This plant started from a bulb in a pot last year. It's now planted in the ground, is around 4 feet high and continues to grow.
Here's a bit of info from pnh.com:
Scientific Name: Hedychium philippinense K. Schum.
Common Name: Philippine Garland, Philippine Camia
Local Name: Camia, White Ginger
Description: An epiphytic herb with 1 to 3 stems. The terminal flowers are white with a shade of yellow and with crinkled margins. The fruit is a three-sided capsule which turns orange-yellow and bears dark red seeds.
Habitat: Epiphytic on trunks and branches of trees in primary forests at altitudes 900 to 1,800m.
Conservation Status: Rare
I didn't think they are an endangered species but according to wikipedia, they are included in the Philippines' endnagered list. Elsewhere in the globe, it's considered common.
Here's an interestning entry from wikipedia:
The White ginger lily (Hedychium coronarium) is originally from the Himalayas region of Nepal and India where it is known as dolan champa दोलन चम्पा in Hindi, takhellei angouba in Manipuri, sontaka in Marathi, and suruli sugandhi in Kannada. The species was introduced to Hawaii by settlers. The native Hawaiians refer to white ginger as 'awapuhi', using the juice of mature seed head as a hair and skin treatment.
In Brazil it is very common and considered to be an invasive weed. It was introduced in the era of slavery, brought to the country by African slaves who used its leaves as mattresses.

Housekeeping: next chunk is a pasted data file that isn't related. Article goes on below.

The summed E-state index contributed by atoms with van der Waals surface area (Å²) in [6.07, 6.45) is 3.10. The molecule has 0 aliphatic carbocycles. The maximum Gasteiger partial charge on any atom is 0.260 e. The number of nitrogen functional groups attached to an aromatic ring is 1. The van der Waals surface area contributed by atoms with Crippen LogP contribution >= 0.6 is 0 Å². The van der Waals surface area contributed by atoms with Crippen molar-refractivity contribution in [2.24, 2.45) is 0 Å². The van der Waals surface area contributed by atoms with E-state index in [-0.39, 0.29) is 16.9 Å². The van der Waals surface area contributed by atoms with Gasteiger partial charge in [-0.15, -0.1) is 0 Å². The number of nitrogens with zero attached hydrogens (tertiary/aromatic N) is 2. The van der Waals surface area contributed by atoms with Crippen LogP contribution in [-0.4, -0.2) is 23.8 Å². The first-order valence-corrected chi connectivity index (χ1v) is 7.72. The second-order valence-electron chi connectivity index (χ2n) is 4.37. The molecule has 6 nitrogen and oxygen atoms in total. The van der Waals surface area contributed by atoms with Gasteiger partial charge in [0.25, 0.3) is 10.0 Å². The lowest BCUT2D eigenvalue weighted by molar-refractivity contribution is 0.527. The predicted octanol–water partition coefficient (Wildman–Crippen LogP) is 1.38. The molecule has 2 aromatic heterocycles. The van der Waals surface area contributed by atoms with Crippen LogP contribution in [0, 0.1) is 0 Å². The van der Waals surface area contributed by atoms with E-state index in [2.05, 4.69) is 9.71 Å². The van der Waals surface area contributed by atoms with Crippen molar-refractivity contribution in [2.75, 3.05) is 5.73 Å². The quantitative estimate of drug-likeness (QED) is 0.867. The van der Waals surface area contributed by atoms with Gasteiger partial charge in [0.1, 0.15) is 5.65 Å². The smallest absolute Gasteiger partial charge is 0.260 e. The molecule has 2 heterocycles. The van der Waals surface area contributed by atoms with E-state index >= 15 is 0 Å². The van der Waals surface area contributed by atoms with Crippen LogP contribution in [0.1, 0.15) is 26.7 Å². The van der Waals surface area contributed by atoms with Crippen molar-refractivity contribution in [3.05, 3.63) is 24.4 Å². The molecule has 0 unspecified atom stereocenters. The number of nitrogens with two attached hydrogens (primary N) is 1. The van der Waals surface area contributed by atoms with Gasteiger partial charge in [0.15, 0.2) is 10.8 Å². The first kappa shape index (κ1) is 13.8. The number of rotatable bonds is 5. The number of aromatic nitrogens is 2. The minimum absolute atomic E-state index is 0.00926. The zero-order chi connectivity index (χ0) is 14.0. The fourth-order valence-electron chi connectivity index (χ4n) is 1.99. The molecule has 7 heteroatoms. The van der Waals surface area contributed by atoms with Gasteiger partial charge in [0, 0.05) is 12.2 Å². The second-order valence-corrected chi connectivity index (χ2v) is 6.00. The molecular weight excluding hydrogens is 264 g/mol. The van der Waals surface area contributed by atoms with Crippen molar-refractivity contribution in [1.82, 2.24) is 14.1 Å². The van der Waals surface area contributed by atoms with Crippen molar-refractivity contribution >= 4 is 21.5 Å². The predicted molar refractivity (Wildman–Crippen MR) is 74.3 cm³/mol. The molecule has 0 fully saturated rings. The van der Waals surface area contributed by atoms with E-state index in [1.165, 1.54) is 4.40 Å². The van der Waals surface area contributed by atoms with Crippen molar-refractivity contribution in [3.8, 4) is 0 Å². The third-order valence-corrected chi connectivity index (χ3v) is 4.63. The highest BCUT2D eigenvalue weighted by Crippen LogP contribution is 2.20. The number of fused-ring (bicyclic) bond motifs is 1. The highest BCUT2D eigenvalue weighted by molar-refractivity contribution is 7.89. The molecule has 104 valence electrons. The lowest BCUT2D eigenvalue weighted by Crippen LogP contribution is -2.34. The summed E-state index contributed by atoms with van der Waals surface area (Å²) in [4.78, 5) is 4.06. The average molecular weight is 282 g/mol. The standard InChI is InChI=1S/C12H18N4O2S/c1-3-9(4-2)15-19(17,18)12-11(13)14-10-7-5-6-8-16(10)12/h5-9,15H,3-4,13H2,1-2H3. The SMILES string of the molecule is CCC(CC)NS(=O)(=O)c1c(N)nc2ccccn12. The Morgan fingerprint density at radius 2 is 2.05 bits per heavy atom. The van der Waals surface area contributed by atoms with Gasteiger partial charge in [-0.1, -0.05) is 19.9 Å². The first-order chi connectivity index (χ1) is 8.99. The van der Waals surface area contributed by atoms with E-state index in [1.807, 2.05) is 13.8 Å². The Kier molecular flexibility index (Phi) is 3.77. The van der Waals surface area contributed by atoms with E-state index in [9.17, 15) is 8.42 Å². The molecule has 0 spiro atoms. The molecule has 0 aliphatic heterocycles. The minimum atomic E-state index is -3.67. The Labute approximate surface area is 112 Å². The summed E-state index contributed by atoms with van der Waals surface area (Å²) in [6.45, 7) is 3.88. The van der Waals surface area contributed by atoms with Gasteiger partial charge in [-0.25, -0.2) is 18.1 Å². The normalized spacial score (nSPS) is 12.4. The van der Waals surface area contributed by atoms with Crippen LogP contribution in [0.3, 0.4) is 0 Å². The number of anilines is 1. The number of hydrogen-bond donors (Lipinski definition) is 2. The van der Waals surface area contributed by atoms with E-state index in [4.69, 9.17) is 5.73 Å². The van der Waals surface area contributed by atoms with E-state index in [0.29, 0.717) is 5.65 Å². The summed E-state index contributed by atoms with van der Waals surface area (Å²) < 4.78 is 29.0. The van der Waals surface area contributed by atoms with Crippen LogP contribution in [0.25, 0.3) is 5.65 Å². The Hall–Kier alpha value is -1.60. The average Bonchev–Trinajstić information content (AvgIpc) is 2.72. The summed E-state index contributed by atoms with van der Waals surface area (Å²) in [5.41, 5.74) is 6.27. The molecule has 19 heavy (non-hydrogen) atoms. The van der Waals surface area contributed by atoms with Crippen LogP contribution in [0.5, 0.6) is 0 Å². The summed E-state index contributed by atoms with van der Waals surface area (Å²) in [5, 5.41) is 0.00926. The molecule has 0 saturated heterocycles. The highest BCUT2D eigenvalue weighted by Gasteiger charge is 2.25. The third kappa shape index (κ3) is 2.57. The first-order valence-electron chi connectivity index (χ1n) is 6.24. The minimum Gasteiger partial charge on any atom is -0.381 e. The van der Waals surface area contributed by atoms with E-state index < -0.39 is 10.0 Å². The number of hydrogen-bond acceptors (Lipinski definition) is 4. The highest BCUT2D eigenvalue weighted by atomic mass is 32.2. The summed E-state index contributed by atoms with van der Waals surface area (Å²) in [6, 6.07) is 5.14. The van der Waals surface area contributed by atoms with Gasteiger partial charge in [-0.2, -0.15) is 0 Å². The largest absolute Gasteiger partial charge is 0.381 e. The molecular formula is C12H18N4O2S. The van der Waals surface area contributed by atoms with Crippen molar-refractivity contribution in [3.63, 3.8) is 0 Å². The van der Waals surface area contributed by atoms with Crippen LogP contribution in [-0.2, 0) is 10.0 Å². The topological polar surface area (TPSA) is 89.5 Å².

In Cuba it is the National Flower, known as "Mariposa blanca" literally "White Butterfly Flower", due to its similarity with a flying white butterfly. This particular species is incredibly fragrant and women used to adorn themselves with these flowers in Spanish colonial times; because of the intricate structure of the inflorescence, women hid and carried secret messages important to the independence cause under it. It is said that a guajiro's (farmer's) house is not complete without a white ginger in its garden. Today the plant has gone wild in the cool rainy mountains in Sierra del Rosario, Pinar del Rio Province in the west, Escambray Mountains in the center of the island, and in Sierra Maestra in the very west of it, but the plant is not endemic of Cuba. Its fragrance can be extracted by "enfleurage".
Here's a closeup of our Camia or the "White Butterfly Flower" as the Cubans call it.